News-gathering family went through many editions daily

March 29, 1998|By Jacques Kelly

MY GRANDMOTHER Lily Rose once gave me some advice: "Don't carry tales." Meaning, avoid the gossip, lies and misinformation that swirl around people. While she was serious about this, I often wondered how this dictum fit in with life on Guilford Avenue.

In that household of 12, where she was undisputed matriarch, verbal goods changed hands daily. We were a household of newsmongers, people who took pride in the accuracy and speed of our information. Given our numbers, we certainly had the staff.

The first edition of the day's news arrived before some were out of bed. When my great-aunt Cora arrived home from the 6: 30 daily Mass, she usually had an early flash. After all, she walked to church with Loretta Byrnes and Sue Martin.

Loretta was secretary to the city's director of public works. She was a kindly person, but with her around there was no need to read a newspaper to get accounts from the world of City Hall.

Sue was a milliner who wore thick eyeglasses and, of course, big hats. Her eyesight may have been poor, but she possessed remarkable powers for observing what went on along Ilchester Avenue, the street that bisected Guilford.

My grandfather, E.J. "Pop" Monaghan, officially disdained the morning report from the first Mass. But I noticed that he never stopped listening. After breakfast, Pop strolled down to one of the neighborhood news agencies and brought back his own reports.

To the east, at 29th and Barclay, was E.E. Bentz's Snack and Chat Shop. It was a classic Baltimore corner store, a combined delicatessen-candy shop and living room. To the south lay the Guilford Pharmacy, whose three soda-fountain booths occasioned nearly as many confidences as the four confessionals at SS. Philip and James.

In the afternoon, my mother evaporated for one of her club meetings, a shopping pilgrimage downtown or an afternoon with her girlfriends at the race track. She possessed a sharp eye and a devastating wit. She also loved people. This combination produced some of the best dispatches of the day. Thirty years later, I read one of her letters about a walk down Charles Street, and it all comes back.

Lily Rose was more the Miss Marple of the gang. She preferred to observe human behavior, to note the comings and goings of neighbors, and to form her own pithy conclusions. She didn't go out of the house as much as everyone else, but she had a nose for news, too.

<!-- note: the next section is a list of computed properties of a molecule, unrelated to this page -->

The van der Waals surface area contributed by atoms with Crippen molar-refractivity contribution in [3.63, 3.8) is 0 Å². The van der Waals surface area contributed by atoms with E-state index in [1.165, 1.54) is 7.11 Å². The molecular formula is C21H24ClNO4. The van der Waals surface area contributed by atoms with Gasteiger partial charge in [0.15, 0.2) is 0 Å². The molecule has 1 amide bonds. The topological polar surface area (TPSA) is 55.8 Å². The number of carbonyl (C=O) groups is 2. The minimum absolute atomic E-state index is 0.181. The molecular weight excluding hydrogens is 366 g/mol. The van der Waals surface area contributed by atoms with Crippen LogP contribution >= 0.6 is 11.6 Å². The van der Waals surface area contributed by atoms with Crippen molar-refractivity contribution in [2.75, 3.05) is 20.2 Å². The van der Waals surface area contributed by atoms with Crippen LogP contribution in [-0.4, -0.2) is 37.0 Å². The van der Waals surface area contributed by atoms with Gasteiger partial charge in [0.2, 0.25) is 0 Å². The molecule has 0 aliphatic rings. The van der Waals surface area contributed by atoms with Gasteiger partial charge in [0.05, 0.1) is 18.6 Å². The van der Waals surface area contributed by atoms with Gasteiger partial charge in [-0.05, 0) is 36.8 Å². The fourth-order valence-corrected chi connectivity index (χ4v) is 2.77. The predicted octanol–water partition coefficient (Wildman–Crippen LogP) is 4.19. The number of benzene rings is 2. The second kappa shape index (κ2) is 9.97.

By 3 o'clock in the afternoon, having taken a nap, bathed and dressed for dinner, she was stationed in her grandmother's rocking chair by the front window. Our house sat up on a hill that offered a fine view of Guilford Avenue.

About 30 minutes later, Aunt Cora descended the stairs. She, too, had changed for dinner -- hair styled, fresh face powder, rouge, lipstick and jewelry. She assumed her place in the front parlor, an upholstered chair opposite her sister.

That cozy room faced the setting sun. It had long, large windows hung with weighted curtains, whose many folds concealed searching eyes. Little escaped Lily Rose and Aunt Cora from this crow's nest -- tipsy neighbors, ill-behaved students coming home from private schools, neighborhood girls with too-tight sweaters and a trail of suitors, delivery trucks from a select store.

Come summertime, when the big canvas awning went up, the sisters moved outdoors to the porch. When we took a place for the summer vacation, they preferred a spot on the boardwalk so they could monitor the action there.

The day's most complete news report came in at about 5:30 in the afternoon. Dessert was on the table, Aunt Cora was lighting up her Chesterfield, my mother was working a Lucky Strike and Pop Monaghan had a cigar going. Many times Dorothy Croswell, the next-door neighbor, dropped in for a slice of pie and coffee, a Pall Mall and a talky tidbit.

There was no need to turn on television. All the news of Guilford Avenue flew around that table faster than any Associated Press wire could deliver it. Now I realize what Lily Rose meant. Don't carry tales. Dig them up on your own.

Pub Date: 3/29/98

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